It’s not surprising that individuals with hypertension are twice as likely to encounter erectile problems than others who don’t, regardless of whether they’re being treated with anti-hypertensive medicines.
Men who are considering taking medicine for erectile dysfunction should first and foremost consult their primary health care providers. Such drugs for ED include sildenafil, vardenafil, and tadalafil, which are better known as Viagra, Levitra, and Cialis, respectively. Generally, these medicines in the form of pills are considered safe for consumption by men with hypertension who are otherwise in good health.
However, it must be noted that drugs for erectile dysfunction are not recommended for individuals with serious heart disease or individuals with hypertension that also have lower urinary tract issues. It is also important to avoid taking erectile dysfunction medicines that might contain nitrates used to treat chest pain, as taking them may lead to a potentially dangerous decline in blood pressure.
Consult your doctor
If you are planning to get treatment for your erectile dysfunction, consult your primary health care provider before anything else. If you’re encountering erectile problems after going on an anti-hypertensive, your doctor might ask you to switch to another medication for high blood pressure. However, if what you’re currently taking is still the most appropriate choice as per your doctor’s advice, then you may want to discuss other treatments, such as the ones we will be mentioning, as one of your treatment options.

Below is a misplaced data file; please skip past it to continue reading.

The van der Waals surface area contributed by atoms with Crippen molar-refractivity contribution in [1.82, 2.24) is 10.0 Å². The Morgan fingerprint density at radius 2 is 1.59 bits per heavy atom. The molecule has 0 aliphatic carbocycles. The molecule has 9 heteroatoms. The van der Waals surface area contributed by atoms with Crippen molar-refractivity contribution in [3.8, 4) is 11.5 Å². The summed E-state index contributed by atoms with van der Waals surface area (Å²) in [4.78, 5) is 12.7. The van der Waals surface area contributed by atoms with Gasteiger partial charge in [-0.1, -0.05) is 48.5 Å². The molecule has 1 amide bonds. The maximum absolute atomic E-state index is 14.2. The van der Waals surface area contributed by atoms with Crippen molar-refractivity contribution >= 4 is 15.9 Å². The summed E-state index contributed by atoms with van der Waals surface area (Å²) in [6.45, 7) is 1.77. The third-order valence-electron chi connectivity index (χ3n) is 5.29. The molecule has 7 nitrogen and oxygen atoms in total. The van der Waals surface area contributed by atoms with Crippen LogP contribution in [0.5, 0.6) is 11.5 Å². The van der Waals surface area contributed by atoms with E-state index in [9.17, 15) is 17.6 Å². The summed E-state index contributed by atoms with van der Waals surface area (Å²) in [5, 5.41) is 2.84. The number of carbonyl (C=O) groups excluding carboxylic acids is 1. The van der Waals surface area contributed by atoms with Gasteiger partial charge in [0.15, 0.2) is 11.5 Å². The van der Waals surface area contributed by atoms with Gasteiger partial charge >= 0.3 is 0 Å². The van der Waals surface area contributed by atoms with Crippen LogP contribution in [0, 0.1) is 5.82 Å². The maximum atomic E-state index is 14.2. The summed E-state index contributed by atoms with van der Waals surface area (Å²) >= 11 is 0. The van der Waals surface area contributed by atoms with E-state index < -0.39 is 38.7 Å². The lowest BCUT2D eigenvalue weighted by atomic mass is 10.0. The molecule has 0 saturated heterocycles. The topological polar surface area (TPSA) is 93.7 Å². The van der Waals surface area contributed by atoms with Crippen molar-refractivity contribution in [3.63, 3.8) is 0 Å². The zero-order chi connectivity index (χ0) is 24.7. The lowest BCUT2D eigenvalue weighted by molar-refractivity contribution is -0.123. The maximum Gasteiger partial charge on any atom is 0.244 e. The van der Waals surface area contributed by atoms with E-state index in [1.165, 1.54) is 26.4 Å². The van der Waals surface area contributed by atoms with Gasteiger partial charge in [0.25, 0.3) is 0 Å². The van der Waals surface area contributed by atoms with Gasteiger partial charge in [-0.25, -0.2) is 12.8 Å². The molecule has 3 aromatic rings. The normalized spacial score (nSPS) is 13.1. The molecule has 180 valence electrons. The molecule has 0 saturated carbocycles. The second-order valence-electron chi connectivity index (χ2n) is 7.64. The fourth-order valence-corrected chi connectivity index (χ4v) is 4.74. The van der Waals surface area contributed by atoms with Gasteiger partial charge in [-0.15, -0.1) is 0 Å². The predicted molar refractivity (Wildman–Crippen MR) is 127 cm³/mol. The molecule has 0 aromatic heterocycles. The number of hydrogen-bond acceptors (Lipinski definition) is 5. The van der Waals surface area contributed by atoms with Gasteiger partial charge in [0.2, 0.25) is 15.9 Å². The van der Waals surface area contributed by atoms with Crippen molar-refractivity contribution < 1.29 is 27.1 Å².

You have options
Living with hypertension doesn’t have to mean
Living with high blood pressure doesn’t usually mean giving up a satisfying sex life. Talking openly and honestly with your doctor can help better manage your treatment and help you overcome any sexual challenges. Be prepared to answer questions your doctor may ask, such as:
- What medications do you take?
- Has your relationship with your sexual partner changed recently?
- Are you sad or depressed?
- Have you been under a lot of stress lately?
The good news is, no matter what the cause of your ED, there are other treatments available — especially ones that simply require some smart lifestyle changes that can potentially improve not just your cardiovascular health, but also your sexual performance.
Promote overall health
Living a healthy lifestyle can lower your blood pressure and potentially improve your sex life. Try these healthy-lifestyle choices:
- Do not smoke or use tobacco.
- Eat healthy foods.
- Limit the amount of alcohol you drink.
- Reduce the amount of salt in your diet.
- Get regular exercise.
- Lose extra pounds.
A healthy and fit body can boost your confidence and help you feel more attractive, which could also improve your sex life.
Set the stage for satisfying sex
How you feel about your partner and where you have sex may affect your sexual response. To encourage satisfying sex, initiate sex when you and your partner are feeling relaxed. Explore various ways to be physically intimate, such as massage or warm soaks in the tub.
Share with each other the types of sexual activity you enjoy most. You may find that open communication is the best way to achieve sexual satisfaction. And studies have shown that a healthy, pleasurable sex life is good for the heart.